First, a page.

Missions

Missions

Eventually, after much devastation, slaughter and extermination, various churches became involved in the establishment of missions as the accepted solution to a people who had been reduced to a wretched and precarious existence. Effectively, missions involved the formalised concentrating tribal peoples who were highly mobile, widely spread-out and diverse, into small, permanent, densely populated settlements. In many instances, it involved the forced co-mingling of disparate tribes and language groups, which in some cases destroyed the highly successful, genetically sound, marriage/parenting patterns.

The Churches replaced traditional spirituality and culture with a Christian religion and culture, and set up substantially self-sufficient missions, under rigorous paternalistic control.

The mission period was generally harsh, rigid and intolerant, and too often held a rather despicable, now old-fashioned, view of traditional and dark skinned people as “devil-ridden” that has greatly mellowed out today, at least in most Christian sects. There is an alternative view, that they were the ones who never left the garden.

One desert mission became made up of several different tribes who had been shifted to a ration station in preparation for the British nuclear testing on their traditional grounds. They were eventually picked up by a fundamentalist church, which permanently separated all children from their parents, and brought them up as virtual orphans in separated girls and boys dormitories. The church had very rigid attitudes to good and evil, and solved their discipline problems by attempting to ‘thrash the devil out of them’. Some decades later, after they were unable to secure sufficient religious conversions, the church abandoned the mission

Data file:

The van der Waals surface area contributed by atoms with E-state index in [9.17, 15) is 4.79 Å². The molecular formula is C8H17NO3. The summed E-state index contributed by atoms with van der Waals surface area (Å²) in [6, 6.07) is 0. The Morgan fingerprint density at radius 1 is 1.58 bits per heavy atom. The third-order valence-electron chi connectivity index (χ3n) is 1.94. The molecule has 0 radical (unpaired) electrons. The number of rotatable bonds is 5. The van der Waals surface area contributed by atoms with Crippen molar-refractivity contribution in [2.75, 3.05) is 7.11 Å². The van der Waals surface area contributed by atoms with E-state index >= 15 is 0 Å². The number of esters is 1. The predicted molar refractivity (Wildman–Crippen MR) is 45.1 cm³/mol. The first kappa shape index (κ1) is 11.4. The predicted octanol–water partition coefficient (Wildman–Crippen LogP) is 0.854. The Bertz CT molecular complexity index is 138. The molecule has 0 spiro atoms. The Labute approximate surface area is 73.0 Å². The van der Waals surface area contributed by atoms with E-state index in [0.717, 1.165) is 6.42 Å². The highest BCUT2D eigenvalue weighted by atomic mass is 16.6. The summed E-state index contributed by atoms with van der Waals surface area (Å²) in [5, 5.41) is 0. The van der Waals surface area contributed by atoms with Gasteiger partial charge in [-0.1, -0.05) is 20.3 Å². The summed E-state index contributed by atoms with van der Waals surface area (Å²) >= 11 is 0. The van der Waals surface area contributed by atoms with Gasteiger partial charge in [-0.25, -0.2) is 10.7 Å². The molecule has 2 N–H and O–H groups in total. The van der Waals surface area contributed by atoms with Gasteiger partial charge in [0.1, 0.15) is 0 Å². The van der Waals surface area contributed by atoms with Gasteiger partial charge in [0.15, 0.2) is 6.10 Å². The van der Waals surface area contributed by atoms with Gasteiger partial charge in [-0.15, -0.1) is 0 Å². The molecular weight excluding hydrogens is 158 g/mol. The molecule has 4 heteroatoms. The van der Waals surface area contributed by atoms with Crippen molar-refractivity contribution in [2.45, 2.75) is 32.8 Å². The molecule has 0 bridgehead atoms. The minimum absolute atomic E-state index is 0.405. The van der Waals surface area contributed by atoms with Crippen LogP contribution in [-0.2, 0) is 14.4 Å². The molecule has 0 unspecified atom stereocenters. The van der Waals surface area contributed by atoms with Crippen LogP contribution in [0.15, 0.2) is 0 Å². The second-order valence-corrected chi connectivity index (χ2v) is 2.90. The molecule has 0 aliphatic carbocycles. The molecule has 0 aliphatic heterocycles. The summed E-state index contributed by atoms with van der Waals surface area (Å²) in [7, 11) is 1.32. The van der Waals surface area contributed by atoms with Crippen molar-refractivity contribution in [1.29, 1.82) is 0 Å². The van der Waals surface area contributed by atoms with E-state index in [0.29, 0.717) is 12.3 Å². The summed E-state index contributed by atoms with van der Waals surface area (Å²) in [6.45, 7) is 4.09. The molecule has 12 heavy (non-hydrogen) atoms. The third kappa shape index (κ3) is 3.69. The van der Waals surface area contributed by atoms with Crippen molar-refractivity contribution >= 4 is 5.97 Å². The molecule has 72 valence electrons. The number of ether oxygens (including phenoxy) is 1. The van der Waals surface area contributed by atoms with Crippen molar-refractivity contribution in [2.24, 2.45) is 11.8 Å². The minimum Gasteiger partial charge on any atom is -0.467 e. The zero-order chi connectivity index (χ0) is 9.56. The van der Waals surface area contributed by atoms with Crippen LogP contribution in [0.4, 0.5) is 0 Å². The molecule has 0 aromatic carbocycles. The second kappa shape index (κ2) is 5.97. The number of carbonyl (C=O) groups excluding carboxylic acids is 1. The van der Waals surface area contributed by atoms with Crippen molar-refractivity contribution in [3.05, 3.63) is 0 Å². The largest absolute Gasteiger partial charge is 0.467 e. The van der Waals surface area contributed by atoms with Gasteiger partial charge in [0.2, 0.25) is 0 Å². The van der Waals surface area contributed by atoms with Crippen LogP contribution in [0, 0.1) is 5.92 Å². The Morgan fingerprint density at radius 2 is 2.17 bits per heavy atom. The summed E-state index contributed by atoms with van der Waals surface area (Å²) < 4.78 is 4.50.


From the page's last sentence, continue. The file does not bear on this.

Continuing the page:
Despite this, there were certain principles many missions offered that were invaluable. Missionaries had, at the very least, a sense of dutiful care and generally understood self-sufficiency, and were thus able to offer some measure of a self-sufficient community. They were also generally competent at what they did, and tried to live by, and induce high ethical standards.

Many remote missions were able to provide a substitute, whole-of-life Christian culture. Some missions succeeded well in the general aim of living self-sufficiently, sustainably and abundantly, often by creating a supporting mixed farm that gave many people employment and ensured all people had a decent standard of living and health.

One coastal mission was founded in 1881, and by 1912, it had a coconut plantation, 140 head of cattle, 7 horses, goats, pigs, fowls, vegetable gardens, a bakery, a butchery, milking sheds and a sawmill. It was a self-sufficient, model farm and community that provided all people with a decent standard of living. Excess produce was exported by ship to distant Island missions. By 1937, it had over 600 head of cattle.

Another coastal mission was started up in 1935.

By the end of 1939, a chapel and a clinic had been constructed. One acre of land had been cleared for gardening purposes. A sawmill was completed in the following months and this led to the construction of other buildings, including a nun’s house and a school, along with a kitchen and dormitory for youngsters. By the mid-1950s there was a garden, a bakery, a small-scale cattle station, and a brick factory. Local people were involved in every enterprise.

The mission period, as difficult and punishing as it often was, may well be the high point of post-settlement remote Aboriginal life. It gave many groups a life of security, continuity, abundance, sensible infrastructure, and for many spiritual upliftment. But it did not prepare them for a post mission life, without the entire mission support system, including administration and overseeing.

Missions generally deprived Aboriginal people of their traditional spiritual life and culture.

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